Judge denies hold on deportation of Durham teen
Posted March 18, 2016
Durham County, N.C. — Protestors gathered on the steps outside the office of Congressman G.K. Butterfield Friday afternoon in an effort to keep Wildin “David” Guillen Acosta from being deported to Honduras on Sunday.
Acosta was picked up by Immigration and Customs Enforcement agents while on his way to Riverside High School on Jan. 28 as part of an effort to target teenagers who recently crossed into the United States from Mexico.
According to Acosta’s attorney, Evelyn Smallwood, a judge issued at denial at 5:30 p.m., an hour after the board of immigration appeals closed.
Smallwood said Acosta has no stay and can't appeal until Monday at 8:30 a.m. ICE will now have the final say in a decision to deport Acosta this weekend.
A native of Honduras, Guillen Acosta said he crossed the U.S.-Mexico border illegally in 2014 to escape gang violence. He appeared before an immigration judge in Charlotte when he arrived in the U.S. two years ago, but he never returned to immigration court for fear of deportation.
The 19-year-old’s family said they fear Acosta could be harmed or killed by gangs if he returns to his home country.
“After learning of Mr. Acosta’s detainment in mid-February, my senior staff in Washington have been working to stop deportation proceedings until all his pending motions are heard and he has every opportunity to present his case,” Butterfield said Friday in a statement. “Wildin Acosta and other young people like him fled extreme violence and mayhem in Central America in search of refuge and a better life in the United States.
“I believe that U.S. Immigration and Customs Enforcement’s limited resources would be better utilized focusing on dangerous criminals who pose a threat to our communities rather than high school students and teenagers trying to make better lives for themselves.”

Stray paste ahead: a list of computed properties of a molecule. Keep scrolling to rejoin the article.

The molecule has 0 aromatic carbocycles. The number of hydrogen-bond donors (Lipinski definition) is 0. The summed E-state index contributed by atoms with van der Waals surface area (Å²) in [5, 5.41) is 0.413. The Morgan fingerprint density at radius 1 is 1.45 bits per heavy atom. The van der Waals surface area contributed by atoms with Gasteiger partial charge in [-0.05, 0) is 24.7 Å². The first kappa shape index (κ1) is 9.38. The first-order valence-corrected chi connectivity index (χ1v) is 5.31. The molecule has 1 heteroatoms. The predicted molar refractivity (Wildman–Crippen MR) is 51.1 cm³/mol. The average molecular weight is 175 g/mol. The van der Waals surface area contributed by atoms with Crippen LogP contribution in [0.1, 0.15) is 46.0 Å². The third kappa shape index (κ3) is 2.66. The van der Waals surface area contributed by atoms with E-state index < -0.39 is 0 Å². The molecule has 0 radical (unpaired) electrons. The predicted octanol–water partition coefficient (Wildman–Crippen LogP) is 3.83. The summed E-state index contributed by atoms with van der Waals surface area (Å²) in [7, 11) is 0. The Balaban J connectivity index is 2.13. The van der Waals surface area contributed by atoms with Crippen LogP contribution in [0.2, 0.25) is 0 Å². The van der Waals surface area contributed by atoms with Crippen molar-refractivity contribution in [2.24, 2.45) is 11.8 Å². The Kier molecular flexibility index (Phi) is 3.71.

Butterfield said he requested that a decision be made in Acosta’s case by Friday.
“Over the past few days, I have spoken with Secretary of Homeland Security Jeh Johnson, ICE Director Sarah Saldaña and officials at the highest levels of the White House to express my displeasure with the continued detention of Wildin Acosta and the other North Carolina teenagers currently in ICE detention,” said Butterfield. “During my conversations, I insisted that Mr. Acosta not be deported this Sunday and requested his release so he can have a fair shot at presenting his case for asylum. I have been given assurances by ICE Director Sarah Saldaña that a decision will be made regarding Mr. Acosta’s case by the end of today.”
At least six young people from North Carolina have been picked up by ICE agents who illegally entered the U.S. since 2014.